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University Students and Staff Exposed to Lead Paint


By Ryan Berlin Paints & Coatings
Bascom Hall on the campus of the University of Wisconsin-Madison © Ken Wolter | Dreamstime

When managers are specifying paint for projects within their facilities, it is important make make sure none of the paint is contaminated with lead.

An undetermined number of University of Wisconsin-Madison faculty, students and staff may have been exposed to unacceptable levels of lead dust during painting projects in two buildings this summer and fall, the university notified the campus this week, according to an article in the Milwaukee Journal-Sentinel.

Testing revealed unacceptable levels of lead dust within some areas of Agricultural Hall and Bascom Hall. More testing is being done to determine the extent of the potential contamination, the university's statement said. A contractor removed paint on the northeast emergency stairwell in Agricultural Hall between June and September, and it is believed that lead-contaminated dust escaped the work enclosure, the university said.

Click here to learn more about planning and preparing for painting projects.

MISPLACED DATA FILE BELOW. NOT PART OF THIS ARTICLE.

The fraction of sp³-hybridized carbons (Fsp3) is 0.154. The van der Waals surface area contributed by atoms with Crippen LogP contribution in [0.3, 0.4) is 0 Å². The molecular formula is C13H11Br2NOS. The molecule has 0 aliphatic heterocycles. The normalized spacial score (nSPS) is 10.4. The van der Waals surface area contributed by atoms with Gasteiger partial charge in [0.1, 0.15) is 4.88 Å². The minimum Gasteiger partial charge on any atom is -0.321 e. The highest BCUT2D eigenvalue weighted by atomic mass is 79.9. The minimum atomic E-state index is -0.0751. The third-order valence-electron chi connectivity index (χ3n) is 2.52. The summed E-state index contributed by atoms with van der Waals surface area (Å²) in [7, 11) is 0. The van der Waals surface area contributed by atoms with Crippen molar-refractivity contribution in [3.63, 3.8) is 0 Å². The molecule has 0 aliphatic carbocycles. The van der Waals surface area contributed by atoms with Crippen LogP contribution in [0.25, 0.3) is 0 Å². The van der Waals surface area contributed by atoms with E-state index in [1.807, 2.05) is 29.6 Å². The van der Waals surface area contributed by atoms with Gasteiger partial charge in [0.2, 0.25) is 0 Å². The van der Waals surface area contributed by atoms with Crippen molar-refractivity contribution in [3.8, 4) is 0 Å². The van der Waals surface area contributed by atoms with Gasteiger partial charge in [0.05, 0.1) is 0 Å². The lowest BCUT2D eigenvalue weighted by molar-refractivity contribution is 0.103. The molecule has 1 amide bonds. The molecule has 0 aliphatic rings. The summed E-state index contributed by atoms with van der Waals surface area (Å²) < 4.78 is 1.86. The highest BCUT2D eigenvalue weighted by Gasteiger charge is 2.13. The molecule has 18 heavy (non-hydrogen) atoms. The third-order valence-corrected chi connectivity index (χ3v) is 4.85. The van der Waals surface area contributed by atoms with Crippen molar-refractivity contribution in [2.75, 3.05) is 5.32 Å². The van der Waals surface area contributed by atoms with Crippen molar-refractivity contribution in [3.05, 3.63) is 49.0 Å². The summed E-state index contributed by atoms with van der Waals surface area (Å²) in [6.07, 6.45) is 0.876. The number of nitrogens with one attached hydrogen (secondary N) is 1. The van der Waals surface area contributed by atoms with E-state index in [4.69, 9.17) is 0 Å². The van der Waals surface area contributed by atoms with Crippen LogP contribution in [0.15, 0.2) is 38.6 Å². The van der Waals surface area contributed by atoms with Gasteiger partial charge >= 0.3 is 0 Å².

The contractor is cooperating with efforts to determine how the contamination occurred, the university said. Outdoor playground and interior spaces in the School of Human Ecology Preschool Lab located in neighboring Nancy Nicholas Hall also were tested — and the playground and a rooftop terrace were closed out of caution last week — but everything there was within state standards, the university said.

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“We’re addressing this situation quickly and aggressively,” said William Kinsey, UW-Madison chief medical officer. “We’ll continue to provide updates to all groups that may have been affected.”


The Centers for Disease Control & Prevention recommends that regular hand and face washing — especially before meals — can lower the possibility that leadon the skin is accidentally swallowed while eating. All employees have been encouraged to wash their hands and face before eating and before leaving the workplace.

Read more about how to set priorities and develop strategies for IAQ, here.

This Quick Read was submitted by Ryan Berlin, managing editor of Facility Maintenance Decisions, ryan.berlin@tradepressmedia.com.

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